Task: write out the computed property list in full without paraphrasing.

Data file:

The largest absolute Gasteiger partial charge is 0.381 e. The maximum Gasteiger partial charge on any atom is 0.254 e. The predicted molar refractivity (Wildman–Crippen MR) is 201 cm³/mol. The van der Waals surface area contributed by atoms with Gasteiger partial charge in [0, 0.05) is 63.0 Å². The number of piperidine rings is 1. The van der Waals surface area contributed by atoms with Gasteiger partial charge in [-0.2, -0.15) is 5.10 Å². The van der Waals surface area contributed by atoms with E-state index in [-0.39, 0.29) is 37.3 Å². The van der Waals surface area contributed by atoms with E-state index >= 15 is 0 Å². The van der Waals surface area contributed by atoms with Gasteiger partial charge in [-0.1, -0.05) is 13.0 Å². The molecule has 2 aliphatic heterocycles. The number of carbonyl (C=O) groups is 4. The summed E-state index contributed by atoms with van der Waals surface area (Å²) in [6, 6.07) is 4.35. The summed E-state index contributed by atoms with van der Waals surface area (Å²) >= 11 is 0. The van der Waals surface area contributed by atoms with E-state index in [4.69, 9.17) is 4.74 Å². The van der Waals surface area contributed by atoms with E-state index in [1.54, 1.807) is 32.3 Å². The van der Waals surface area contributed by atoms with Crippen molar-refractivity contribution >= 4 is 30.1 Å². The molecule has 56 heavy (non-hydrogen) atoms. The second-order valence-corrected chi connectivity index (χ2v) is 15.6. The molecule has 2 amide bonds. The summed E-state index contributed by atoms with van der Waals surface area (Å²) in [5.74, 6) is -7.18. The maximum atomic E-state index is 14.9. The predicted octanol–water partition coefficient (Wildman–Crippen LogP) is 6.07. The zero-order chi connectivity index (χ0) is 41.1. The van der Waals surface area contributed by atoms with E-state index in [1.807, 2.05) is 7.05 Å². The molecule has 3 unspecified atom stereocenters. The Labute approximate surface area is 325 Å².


The largest absolute Gasteiger partial charge is 0.381 e. The maximum Gasteiger partial charge on any atom is 0.254 e. The predicted molar refractivity (Wildman–Crippen MR) is 201 cm³/mol. The van der Waals surface area contributed by atoms with Gasteiger partial charge in [0, 0.05) is 63.0 Å². The number of piperidine rings is 1. The van der Waals surface area contributed by atoms with Gasteiger partial charge in [-0.2, -0.15) is 5.10 Å². The van der Waals surface area contributed by atoms with E-state index in [-0.39, 0.29) is 37.3 Å². The van der Waals surface area contributed by atoms with E-state index >= 15 is 0 Å². The van der Waals surface area contributed by atoms with Gasteiger partial charge in [-0.1, -0.05) is 13.0 Å². The molecule has 2 aliphatic heterocycles. The number of carbonyl (C=O) groups is 4. The summed E-state index contributed by atoms with van der Waals surface area (Å²) in [6, 6.07) is 4.35. The summed E-state index contributed by atoms with van der Waals surface area (Å²) >= 11 is 0. The van der Waals surface area contributed by atoms with E-state index in [4.69, 9.17) is 4.74 Å². The van der Waals surface area contributed by atoms with E-state index in [1.54, 1.807) is 32.3 Å². The van der Waals surface area contributed by atoms with Crippen molar-refractivity contribution >= 4 is 30.1 Å². The molecule has 56 heavy (non-hydrogen) atoms. The second-order valence-corrected chi connectivity index (χ2v) is 15.6. The molecule has 2 amide bonds. The summed E-state index contributed by atoms with van der Waals surface area (Å²) in [5.74, 6) is -7.18. The maximum atomic E-state index is 14.9. The predicted octanol–water partition coefficient (Wildman–Crippen LogP) is 6.07. The zero-order chi connectivity index (χ0) is 41.1. The van der Waals surface area contributed by atoms with E-state index in [1.807, 2.05) is 7.05 Å². The molecule has 3 unspecified atom stereocenters. The Labute approximate surface area is 325 Å².